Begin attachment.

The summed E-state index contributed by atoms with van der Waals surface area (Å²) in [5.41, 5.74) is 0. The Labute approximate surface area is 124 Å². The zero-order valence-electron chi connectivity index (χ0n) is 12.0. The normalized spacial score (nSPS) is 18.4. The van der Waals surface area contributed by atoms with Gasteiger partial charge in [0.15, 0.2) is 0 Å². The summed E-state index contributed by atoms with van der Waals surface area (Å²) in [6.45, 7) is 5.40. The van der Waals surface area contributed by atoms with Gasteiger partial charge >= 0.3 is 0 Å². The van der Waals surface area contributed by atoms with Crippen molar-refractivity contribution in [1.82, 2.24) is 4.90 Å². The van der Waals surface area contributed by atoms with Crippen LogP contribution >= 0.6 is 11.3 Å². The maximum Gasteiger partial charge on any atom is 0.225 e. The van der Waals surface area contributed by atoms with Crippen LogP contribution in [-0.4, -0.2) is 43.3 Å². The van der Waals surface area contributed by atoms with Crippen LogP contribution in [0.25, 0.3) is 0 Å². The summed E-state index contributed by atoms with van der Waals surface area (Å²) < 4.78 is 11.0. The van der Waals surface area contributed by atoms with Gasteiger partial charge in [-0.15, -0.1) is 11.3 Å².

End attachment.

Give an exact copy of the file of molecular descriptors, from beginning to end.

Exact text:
The summed E-state index contributed by atoms with van der Waals surface area (Å²) in [5.41, 5.74) is 0. The Labute approximate surface area is 124 Å². The zero-order valence-electron chi connectivity index (χ0n) is 12.0. The normalized spacial score (nSPS) is 18.4. The van der Waals surface area contributed by atoms with Gasteiger partial charge in [0.15, 0.2) is 0 Å². The summed E-state index contributed by atoms with van der Waals surface area (Å²) in [6.45, 7) is 5.40. The van der Waals surface area contributed by atoms with Gasteiger partial charge >= 0.3 is 0 Å². The van der Waals surface area contributed by atoms with Crippen molar-refractivity contribution in [1.82, 2.24) is 4.90 Å². The van der Waals surface area contributed by atoms with Crippen LogP contribution >= 0.6 is 11.3 Å². The maximum Gasteiger partial charge on any atom is 0.225 e. The van der Waals surface area contributed by atoms with Crippen LogP contribution in [-0.4, -0.2) is 43.3 Å². The van der Waals surface area contributed by atoms with Crippen LogP contribution in [0.25, 0.3) is 0 Å². The summed E-state index contributed by atoms with van der Waals surface area (Å²) < 4.78 is 11.0. The van der Waals surface area contributed by atoms with Gasteiger partial charge in [-0.15, -0.1) is 11.3 Å².